The Cal State University system was developed as a way to give opportunity to all those who seek a higher education. In the midst of a financial crisis and across-the-board slashes to higher education, Chancellor Charles Reed decided it best to take money from the CSUs to reward administrators.
The same day he told people in front of his office that he feels their pain, he authorized giving nine vice presidents up to 19 percent pay raises. In addition, he endorsed a 10 percent raise to an interim vice chancellor and rubberstamped hiring 11 new campus vice presidents. The increases for existing vice presidents range from $1,548 to $22,500 a year, according to the San Francisco Chronicle.
We can think of many ways that money could better serve the soul of the CSU system — the students.
This money should go toward better serving students by providing more professors and class selections. It is hard to swallow fee increases and enrollment caps while the chancellor is doling out administrative salary hikes.
We’ve been down this path before. Amid the protracted California Faculty Association contract negotiations two years ago, Chuckie’s largesse was shared with university presidents in the form of 9-14 percent pay raises; all while students were being jabbed with fee increases.
Reed even had the gall to give himself a raise of nearly $50,000 per year, from $377,000 to $421,500. After all, a guy’s gotta eat, right?
When asked if the board of trustees would consider administrative salary or hiring freezes, chair Jeffrey Bleich said that was the last resort, according to the San Francisco Chronicle. Apparently, hurting students and employees is the first resort.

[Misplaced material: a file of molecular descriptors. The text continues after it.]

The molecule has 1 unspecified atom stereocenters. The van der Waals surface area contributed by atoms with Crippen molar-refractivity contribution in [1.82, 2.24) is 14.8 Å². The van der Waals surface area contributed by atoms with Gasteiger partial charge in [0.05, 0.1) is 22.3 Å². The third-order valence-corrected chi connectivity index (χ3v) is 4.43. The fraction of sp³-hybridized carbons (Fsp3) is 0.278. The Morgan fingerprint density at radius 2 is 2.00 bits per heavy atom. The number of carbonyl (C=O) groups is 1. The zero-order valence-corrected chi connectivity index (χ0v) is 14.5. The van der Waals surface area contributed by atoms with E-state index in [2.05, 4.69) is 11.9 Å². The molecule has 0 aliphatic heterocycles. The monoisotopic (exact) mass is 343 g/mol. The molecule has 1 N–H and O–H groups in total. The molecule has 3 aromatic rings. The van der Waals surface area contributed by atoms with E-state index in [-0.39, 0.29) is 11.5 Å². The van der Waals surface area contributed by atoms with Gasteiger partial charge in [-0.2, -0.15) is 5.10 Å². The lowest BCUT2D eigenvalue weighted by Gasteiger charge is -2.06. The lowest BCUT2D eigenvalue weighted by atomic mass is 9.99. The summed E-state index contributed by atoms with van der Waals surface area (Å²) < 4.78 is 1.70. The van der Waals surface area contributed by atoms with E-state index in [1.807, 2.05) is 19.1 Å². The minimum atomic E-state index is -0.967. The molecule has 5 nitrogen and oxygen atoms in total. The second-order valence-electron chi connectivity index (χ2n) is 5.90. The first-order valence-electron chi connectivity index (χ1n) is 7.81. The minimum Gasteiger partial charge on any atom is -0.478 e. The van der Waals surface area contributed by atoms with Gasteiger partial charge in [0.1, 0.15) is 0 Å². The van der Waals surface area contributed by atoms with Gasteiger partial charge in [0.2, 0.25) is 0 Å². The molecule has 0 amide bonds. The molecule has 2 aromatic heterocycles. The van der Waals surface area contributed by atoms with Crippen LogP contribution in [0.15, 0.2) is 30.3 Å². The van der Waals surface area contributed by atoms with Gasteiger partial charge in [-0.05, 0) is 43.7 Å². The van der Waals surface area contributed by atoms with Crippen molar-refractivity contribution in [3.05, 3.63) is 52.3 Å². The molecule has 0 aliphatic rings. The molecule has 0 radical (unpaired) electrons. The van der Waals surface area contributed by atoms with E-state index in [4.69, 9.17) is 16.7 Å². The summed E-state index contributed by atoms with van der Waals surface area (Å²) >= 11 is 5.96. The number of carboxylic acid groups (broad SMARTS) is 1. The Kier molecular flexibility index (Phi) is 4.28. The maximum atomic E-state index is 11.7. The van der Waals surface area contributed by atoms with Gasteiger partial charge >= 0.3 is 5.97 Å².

The 450,000-enrollment cap will heavily affect minority and low-income students. In addition to the cap, admissions standards will tighten and deadlines will shorten, further strangling the hopes of students wanting a university education.
Rather than standing up for the system, Chuckie Greed has opted to mimic thieving corporate executives; the CEOs of American International Group and General Motors, for instance.
AIG begged Congress to save their asses in the bailout, then held a congratulatory $450,000 soiree at a luxury resort. GM’s execs flew private jets to Washington and stayed in lavish hotel suites, while groveling for the feds to save their bacon.
Similarly, Reed’s executive pay raises compare to corporate malfeasance. Pat Gantt, the president of the CSU Employees Union nailed Reed’s actions precisely in the S.F. Chronicle. “It’s like the executives at Enron taking bonuses while the company goes down….”
It’s time to insist on accountability, people. It’s time to end Reed’s pagan campaign of offering students and employees as sacrificial lambs to his master, Gov. Arnold Schwarzenegger.
There is no justification for his decision to reward administrators and simultaneously rob the system.
Education is critical for a functioning society; denying any student who qualifies will only create more chaos in this money-strapped state. Without students, the CSU system would not exist and we need a chancellor that understands this. Reed ain’t the one.
An enrollment cap will only create a larger social divide, forcing groups that are already underserved to stay at the bottom. Administrators like vice presidents and interim vice chancellors should be paid fairly and have opportunity for raises.
However, this can’t come at the expense of the student.
As responsible communities invested in protecting current and future education, we must demand Reed’s resignation — starting today. Chuckie Greed’s beautiful house is ours and it’s time to evict him as a bad tenant for “not keeping up the property.”